I've been in mixed work environments before where everyone just used whatever tools they wanted: Linux, Windows, Mac, Vi, Emacs, etc... I personally used IntelliJ IDEA on Windows because it had code analysis and safe refactoring. My productivity was at least 50x higher than other developers. I was told not to submit changes too fast because the code reviewers couldn't keep up. [...]
I cannot take a claim of 50 times higher productivity seriously.
But, finally real examples! Here's my take, as an "Unix is my IDE" user:
Inefficiencies were everywhere: they took 30 seconds to check out a file from source control using a command-line tool, whereas I could just start typing with a barely noticeable pause on the first character as the IDE does it for me.
Ok, the systems I use mostly don't require a checkout.
Still 30 seconds is hard to explain; I'd do it in 2--3 seconds from Emacs or the shell, if there's no need for a checkout comment. But for systems which do require an explicit checkout, I'd prefer to do it explicitly: plan my work so that I check out roughly the right files with the right comments before I start editing.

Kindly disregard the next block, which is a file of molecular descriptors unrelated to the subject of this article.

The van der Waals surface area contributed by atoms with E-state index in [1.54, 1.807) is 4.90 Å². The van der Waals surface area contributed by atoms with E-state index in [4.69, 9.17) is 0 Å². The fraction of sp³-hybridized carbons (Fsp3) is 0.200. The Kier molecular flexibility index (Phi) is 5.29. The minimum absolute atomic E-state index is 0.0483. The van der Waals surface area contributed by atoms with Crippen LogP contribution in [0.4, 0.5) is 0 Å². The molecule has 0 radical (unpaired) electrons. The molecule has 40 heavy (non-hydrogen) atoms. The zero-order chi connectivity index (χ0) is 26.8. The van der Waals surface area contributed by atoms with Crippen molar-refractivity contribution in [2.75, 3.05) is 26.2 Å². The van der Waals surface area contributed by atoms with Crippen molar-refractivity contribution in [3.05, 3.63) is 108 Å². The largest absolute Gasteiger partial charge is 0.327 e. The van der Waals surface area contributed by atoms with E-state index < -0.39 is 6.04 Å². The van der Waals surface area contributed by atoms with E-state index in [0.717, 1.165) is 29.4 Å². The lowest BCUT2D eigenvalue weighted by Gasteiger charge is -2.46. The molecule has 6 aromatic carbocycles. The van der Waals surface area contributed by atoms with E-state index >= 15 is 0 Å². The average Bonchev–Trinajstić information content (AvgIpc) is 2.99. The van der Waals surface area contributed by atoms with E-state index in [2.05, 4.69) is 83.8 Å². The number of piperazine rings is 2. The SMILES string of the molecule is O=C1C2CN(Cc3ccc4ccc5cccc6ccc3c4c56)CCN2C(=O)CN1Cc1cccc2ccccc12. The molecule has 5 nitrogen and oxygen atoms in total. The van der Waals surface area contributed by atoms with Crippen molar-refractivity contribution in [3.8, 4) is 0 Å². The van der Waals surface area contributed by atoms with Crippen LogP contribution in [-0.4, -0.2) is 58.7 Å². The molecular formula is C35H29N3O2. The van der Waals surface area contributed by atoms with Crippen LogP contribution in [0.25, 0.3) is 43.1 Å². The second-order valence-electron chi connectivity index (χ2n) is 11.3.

They used "diff", I used a GUI 3-way merge tool that syntax highlighted and could ignore whitespaces in a semantically aware way.
That's not even the same task, so I fail to see the point.
Diffing is indeed something you need to do to be efficient.
I like to do simple diffs from Emacs, but often you want something more like "what's my current delta against what's checked out, across the whole project?" and that's better done from the shell.
For (manual) merging, I find GUI merge tools terribly inefficient compared to the "merge and leave both versions of conflicts in the file" strategy of diff3/CVS/Git ... I helped introduce that as an alternative at work (where we used to have only GUI 3-way, sequentially over each conflicting file, in a fixed order).
There was one particularly funny moment when some guy walked up to me to ask me to look into a bug in a specific method. He starts off with the usual "now go to the xyz folder, abc subfolder, now somewhere in here there's a..." meanwhile I'm staring at him patiently because I had opened the file before he'd even finished giving me the full method name at the start of his spiel. Global, indexed, semantic-aware, prefix search with jump to file is a feature of IntelliJ IDEA, not Emacs or Vi. He's never even heard of such a thing! Thought it was magic.
If you have coworkers who believe that's magic, you do have a problem.
But you also have a point here: etags/ctags don't play well with "overloaded" names. Fine with C, not so fine with C++ and possibly worse with Java (since you don't have header files which summarize interfaces).
As a C++ guy, I admit that is a weakness of my environment, and it does hurt my productivity somewhat.